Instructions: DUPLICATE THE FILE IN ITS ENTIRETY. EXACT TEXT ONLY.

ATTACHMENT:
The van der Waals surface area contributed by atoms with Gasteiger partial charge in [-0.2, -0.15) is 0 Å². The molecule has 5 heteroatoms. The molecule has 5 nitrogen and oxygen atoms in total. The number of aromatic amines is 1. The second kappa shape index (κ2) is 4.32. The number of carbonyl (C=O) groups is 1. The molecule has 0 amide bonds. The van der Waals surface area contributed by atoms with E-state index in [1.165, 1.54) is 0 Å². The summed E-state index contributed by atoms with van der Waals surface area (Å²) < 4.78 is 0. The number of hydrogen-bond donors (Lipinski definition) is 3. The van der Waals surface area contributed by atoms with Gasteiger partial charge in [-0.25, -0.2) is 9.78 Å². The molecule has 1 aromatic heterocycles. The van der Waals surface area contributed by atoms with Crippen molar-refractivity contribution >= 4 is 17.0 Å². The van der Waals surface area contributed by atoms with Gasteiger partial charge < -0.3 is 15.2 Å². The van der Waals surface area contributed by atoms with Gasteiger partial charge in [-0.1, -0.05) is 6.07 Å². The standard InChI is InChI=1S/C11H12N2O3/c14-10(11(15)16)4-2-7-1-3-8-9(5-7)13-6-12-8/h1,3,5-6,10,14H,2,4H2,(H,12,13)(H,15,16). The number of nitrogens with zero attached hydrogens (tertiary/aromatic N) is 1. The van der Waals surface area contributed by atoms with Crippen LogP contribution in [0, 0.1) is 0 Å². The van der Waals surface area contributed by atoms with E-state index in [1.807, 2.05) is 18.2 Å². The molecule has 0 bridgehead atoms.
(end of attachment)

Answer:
The van der Waals surface area contributed by atoms with Gasteiger partial charge in [-0.2, -0.15) is 0 Å². The molecule has 5 heteroatoms. The molecule has 5 nitrogen and oxygen atoms in total. The number of aromatic amines is 1. The second kappa shape index (κ2) is 4.32. The number of carbonyl (C=O) groups is 1. The molecule has 0 amide bonds. The van der Waals surface area contributed by atoms with E-state index in [1.165, 1.54) is 0 Å². The summed E-state index contributed by atoms with van der Waals surface area (Å²) < 4.78 is 0. The number of hydrogen-bond donors (Lipinski definition) is 3. The van der Waals surface area contributed by atoms with Gasteiger partial charge in [-0.25, -0.2) is 9.78 Å². The molecule has 1 aromatic heterocycles. The van der Waals surface area contributed by atoms with Crippen molar-refractivity contribution >= 4 is 17.0 Å². The van der Waals surface area contributed by atoms with Gasteiger partial charge < -0.3 is 15.2 Å². The van der Waals surface area contributed by atoms with Gasteiger partial charge in [-0.1, -0.05) is 6.07 Å². The standard InChI is InChI=1S/C11H12N2O3/c14-10(11(15)16)4-2-7-1-3-8-9(5-7)13-6-12-8/h1,3,5-6,10,14H,2,4H2,(H,12,13)(H,15,16). The number of nitrogens with zero attached hydrogens (tertiary/aromatic N) is 1. The van der Waals surface area contributed by atoms with Crippen LogP contribution in [0, 0.1) is 0 Å². The van der Waals surface area contributed by atoms with E-state index in [1.807, 2.05) is 18.2 Å². The molecule has 0 bridgehead atoms.